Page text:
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With Mount Fuji in the background, an Air Force F-35A Lightning II assigned to the 34th Fighter Squadron takes off at Yokota Air Base, Japan, Feb. 9, 2018.

With Mount Fuji in the background, an Air Force F-35A Lightning II assigned to the 34th Fighter Squadron takes off at Yokota Air Base, Japan, Feb. 9, 2018. (Yasuo Osakabe/U.S. Air Force)

TOKYO — The Japanese government has dismissed a U.S. media report saying that President Donald Trump spoke of ending the two nations’ longstanding postwar defense pact.

Bloomberg News, citing anonymous sources, reported Monday that Trump had privately mused about withdrawing from the “one-sided” security treaty with the United States’ longtime ally.

The president thinks the accord is unfair because it promises U.S. aid if Japan is attacked but doesn’t oblige Japan to come to America’s defense, the Bloomberg report said.

However, Japan’s chief cabinet secretary, Yoshihide Suga, told reporters at a news conference in Tokyo Tuesday that “there is no such talk as mentioned in the report.”

Suga added: “We have confirmation from the White House that it is inconsistent with the U.S. government’s stance.”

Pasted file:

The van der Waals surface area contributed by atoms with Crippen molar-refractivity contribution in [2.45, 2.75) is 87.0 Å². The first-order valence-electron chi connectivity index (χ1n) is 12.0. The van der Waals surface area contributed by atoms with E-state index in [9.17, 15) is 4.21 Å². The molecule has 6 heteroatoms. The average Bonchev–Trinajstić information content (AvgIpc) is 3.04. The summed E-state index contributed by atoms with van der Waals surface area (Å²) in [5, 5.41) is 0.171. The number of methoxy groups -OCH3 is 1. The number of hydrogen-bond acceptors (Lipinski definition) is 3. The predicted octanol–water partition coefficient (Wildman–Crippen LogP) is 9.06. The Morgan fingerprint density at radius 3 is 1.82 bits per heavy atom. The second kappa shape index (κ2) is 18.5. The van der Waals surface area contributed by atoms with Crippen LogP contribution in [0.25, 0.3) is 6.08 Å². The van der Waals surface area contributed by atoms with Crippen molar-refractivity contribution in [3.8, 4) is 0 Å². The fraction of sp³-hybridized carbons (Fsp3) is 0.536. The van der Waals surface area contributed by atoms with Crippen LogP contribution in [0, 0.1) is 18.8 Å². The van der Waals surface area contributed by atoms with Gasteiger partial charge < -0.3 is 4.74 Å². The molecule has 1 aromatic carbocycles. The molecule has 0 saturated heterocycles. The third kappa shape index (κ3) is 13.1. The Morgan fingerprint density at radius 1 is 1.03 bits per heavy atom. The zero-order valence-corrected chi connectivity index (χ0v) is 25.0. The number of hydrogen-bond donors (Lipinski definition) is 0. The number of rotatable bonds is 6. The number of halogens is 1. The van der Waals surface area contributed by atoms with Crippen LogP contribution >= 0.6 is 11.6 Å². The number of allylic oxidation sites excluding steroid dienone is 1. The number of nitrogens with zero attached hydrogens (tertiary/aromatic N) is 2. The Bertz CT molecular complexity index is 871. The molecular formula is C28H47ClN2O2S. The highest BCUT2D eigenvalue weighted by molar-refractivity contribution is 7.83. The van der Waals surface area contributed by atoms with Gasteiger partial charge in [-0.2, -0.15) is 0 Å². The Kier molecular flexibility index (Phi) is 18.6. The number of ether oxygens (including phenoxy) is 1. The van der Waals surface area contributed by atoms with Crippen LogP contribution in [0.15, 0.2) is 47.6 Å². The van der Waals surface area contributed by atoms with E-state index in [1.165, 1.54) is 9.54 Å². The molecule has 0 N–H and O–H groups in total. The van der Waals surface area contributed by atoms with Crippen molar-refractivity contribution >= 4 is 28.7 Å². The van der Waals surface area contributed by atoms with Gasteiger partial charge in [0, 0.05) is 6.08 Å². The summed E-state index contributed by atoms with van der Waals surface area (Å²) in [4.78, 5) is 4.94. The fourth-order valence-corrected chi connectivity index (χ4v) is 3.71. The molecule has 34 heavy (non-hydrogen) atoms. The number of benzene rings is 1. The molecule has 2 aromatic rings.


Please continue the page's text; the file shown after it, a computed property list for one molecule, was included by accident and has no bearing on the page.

The U.S.-Japan alliance is the basis of Japan’s security and diplomatic policy, and the two countries have been cooperating closely for international peace and stability, he said.

Japanese Foreign Minister Taro Kono also said the White House had denied the report.

“The White House has told us that they are absolutely not considering withdrawing or revising the Japan-U.S. Security Treaty and that the report is inconsistent with the U.S. government’s stance,” he said during a separate news conference Tuesday.

There are about 54,000 U.S. troops stationed in Japan.

kusumoto.hana@stripes.com Twitter: @HanaKusumoto

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Hana Kusumoto is a reporter/translator who has been covering local authorities in Japan since 2002. She was born in Nagoya, Japan, and lived in Australia and Illinois growing up. She holds a journalism degree from Boston University and previously worked for the Christian Science Monitor’s Tokyo bureau.
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